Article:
At this point I normally like to talk about what the cars do when they are “out of shape” on track. The truth is that with this little time on an unfamiliar course I didn’t spend too much effort getting the Challengers past their envelope of tire grip. I can say that the Hellcat and Scat Pack can be reliably turned on the throttle and that no Challenger has ever had bad habits on track with regards to overly quick responses in extreme handling situations. If you’re good to the Challenger, it will be good to you. If you’re bad to it, you will still have plenty of time to get things right.

Ponycars are about compromise. They’re about what you’re willing to give up in order to have the admittedly minimal but occasionally mandatory backseat. With the Hellcat, the answer is simple: you’re giving up Mustang-style direction changes but gaining more power at each trim and spec level than the not-so-small Ford can offer. It would be frankly absurd to buy a Hellcat if you primarily planned on using it at the track. But for the low percentage of owners who will try it there, their experience will be positive — even if their tire bills won’t.

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2016 Buick Envision Revealed Tue, 22 Jul 2014 16:31:27 +0000 envision1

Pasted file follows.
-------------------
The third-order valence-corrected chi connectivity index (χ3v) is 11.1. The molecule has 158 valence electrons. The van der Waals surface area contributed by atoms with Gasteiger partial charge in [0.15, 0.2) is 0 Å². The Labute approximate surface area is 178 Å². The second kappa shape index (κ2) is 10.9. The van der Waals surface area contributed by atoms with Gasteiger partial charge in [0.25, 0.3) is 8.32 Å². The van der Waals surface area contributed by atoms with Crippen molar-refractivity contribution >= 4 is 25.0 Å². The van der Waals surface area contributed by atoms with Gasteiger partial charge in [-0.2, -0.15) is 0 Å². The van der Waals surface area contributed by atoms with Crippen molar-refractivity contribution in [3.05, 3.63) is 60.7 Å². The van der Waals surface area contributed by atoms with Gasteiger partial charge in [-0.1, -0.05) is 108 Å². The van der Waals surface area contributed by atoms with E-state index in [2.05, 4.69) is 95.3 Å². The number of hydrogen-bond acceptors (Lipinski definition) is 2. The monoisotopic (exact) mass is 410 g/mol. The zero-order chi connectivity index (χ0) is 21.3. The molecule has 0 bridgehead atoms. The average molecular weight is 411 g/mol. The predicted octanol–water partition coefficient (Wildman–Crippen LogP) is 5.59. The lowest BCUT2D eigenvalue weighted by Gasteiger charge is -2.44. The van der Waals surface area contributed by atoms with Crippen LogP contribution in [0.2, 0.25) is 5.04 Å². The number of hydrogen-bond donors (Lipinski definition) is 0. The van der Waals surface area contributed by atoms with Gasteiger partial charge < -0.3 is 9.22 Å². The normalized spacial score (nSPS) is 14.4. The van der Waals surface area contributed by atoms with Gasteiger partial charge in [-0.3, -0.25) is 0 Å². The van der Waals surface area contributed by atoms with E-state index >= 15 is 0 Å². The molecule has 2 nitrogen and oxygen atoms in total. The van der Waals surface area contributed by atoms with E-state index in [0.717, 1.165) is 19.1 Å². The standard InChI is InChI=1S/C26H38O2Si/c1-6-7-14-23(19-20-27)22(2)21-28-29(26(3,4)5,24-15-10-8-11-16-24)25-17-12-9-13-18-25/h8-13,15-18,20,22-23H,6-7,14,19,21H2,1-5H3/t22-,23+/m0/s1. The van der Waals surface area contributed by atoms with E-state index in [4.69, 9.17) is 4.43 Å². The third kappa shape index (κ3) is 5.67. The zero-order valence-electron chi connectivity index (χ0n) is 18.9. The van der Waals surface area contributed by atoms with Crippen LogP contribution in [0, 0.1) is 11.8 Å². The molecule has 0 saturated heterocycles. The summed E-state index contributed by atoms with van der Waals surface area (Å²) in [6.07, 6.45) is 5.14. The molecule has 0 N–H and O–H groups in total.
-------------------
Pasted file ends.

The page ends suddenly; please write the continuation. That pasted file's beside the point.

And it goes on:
Buick took the wraps of the front end of their new mid-sized crossover, dubbed the Envision – or Ang Ke Wei, in China.

Powered by the corporate 2.0L turbo-four making 256 horsepower and 260 lb-ft, the engine will feature a 6-speed automatic transmission, stop-start and all-wheel drive. The Envision is likely based on the Theta platform that underpins the Chevrolet Equinox and GMC Terrain.

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Ford Announces 2.7L Ecoboost Powertrain Details Tue, 22 Jul 2014 16:24:22 +0000 15FordF150_04

Ford has announced power figures for the 2.7L Ecoboost engine powering the new F-150 – and later on, other Ford models – while also announcing a sub-5,000lb curb weight.

The new 2.7L engine makes 325 horsepower and 375 lb-ft of torque, with a maximum tow rating of 8,500 lbs and a 2,250 lb payload capacity. The venerable 3.7L V6 will be dropped for a 3.5L version that makes 283 horsepower and 255 lb-ft of torque. Towing capacity is up 900 lbs from the 3.7L to 7,600 lbs while payload capacity sits at 1,910 lbs.